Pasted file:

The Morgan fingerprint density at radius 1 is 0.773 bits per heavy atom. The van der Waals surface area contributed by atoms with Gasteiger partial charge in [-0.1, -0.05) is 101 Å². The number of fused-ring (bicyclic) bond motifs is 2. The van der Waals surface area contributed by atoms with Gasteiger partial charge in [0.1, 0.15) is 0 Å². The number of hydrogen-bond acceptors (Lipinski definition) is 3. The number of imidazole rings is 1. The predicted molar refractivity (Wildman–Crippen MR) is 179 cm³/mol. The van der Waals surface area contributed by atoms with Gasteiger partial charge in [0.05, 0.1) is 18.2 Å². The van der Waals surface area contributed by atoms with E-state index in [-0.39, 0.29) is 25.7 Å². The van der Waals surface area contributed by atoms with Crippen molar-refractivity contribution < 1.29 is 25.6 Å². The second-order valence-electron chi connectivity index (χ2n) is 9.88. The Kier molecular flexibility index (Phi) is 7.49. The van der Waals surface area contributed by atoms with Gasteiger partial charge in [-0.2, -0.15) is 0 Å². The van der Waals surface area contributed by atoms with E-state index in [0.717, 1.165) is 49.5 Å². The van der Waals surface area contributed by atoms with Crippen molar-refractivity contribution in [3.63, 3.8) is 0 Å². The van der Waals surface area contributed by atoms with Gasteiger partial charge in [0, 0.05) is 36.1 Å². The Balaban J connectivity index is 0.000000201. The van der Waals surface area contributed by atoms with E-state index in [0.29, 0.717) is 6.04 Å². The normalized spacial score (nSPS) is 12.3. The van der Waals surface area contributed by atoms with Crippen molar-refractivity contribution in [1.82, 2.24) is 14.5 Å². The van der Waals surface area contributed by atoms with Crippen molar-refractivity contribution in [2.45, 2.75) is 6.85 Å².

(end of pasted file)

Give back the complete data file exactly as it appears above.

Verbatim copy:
The Morgan fingerprint density at radius 1 is 0.773 bits per heavy atom. The van der Waals surface area contributed by atoms with Gasteiger partial charge in [-0.1, -0.05) is 101 Å². The number of fused-ring (bicyclic) bond motifs is 2. The van der Waals surface area contributed by atoms with Gasteiger partial charge in [0.1, 0.15) is 0 Å². The number of hydrogen-bond acceptors (Lipinski definition) is 3. The number of imidazole rings is 1. The predicted molar refractivity (Wildman–Crippen MR) is 179 cm³/mol. The van der Waals surface area contributed by atoms with Gasteiger partial charge in [0.05, 0.1) is 18.2 Å². The van der Waals surface area contributed by atoms with E-state index in [-0.39, 0.29) is 25.7 Å². The van der Waals surface area contributed by atoms with Crippen molar-refractivity contribution < 1.29 is 25.6 Å². The second-order valence-electron chi connectivity index (χ2n) is 9.88. The Kier molecular flexibility index (Phi) is 7.49. The van der Waals surface area contributed by atoms with Gasteiger partial charge in [-0.2, -0.15) is 0 Å². The van der Waals surface area contributed by atoms with E-state index in [0.717, 1.165) is 49.5 Å². The van der Waals surface area contributed by atoms with Crippen molar-refractivity contribution in [3.63, 3.8) is 0 Å². The van der Waals surface area contributed by atoms with Gasteiger partial charge in [0, 0.05) is 36.1 Å². The Balaban J connectivity index is 0.000000201. The van der Waals surface area contributed by atoms with E-state index in [0.29, 0.717) is 6.04 Å². The normalized spacial score (nSPS) is 12.3. The van der Waals surface area contributed by atoms with Crippen molar-refractivity contribution in [1.82, 2.24) is 14.5 Å². The van der Waals surface area contributed by atoms with Crippen molar-refractivity contribution in [2.45, 2.75) is 6.85 Å².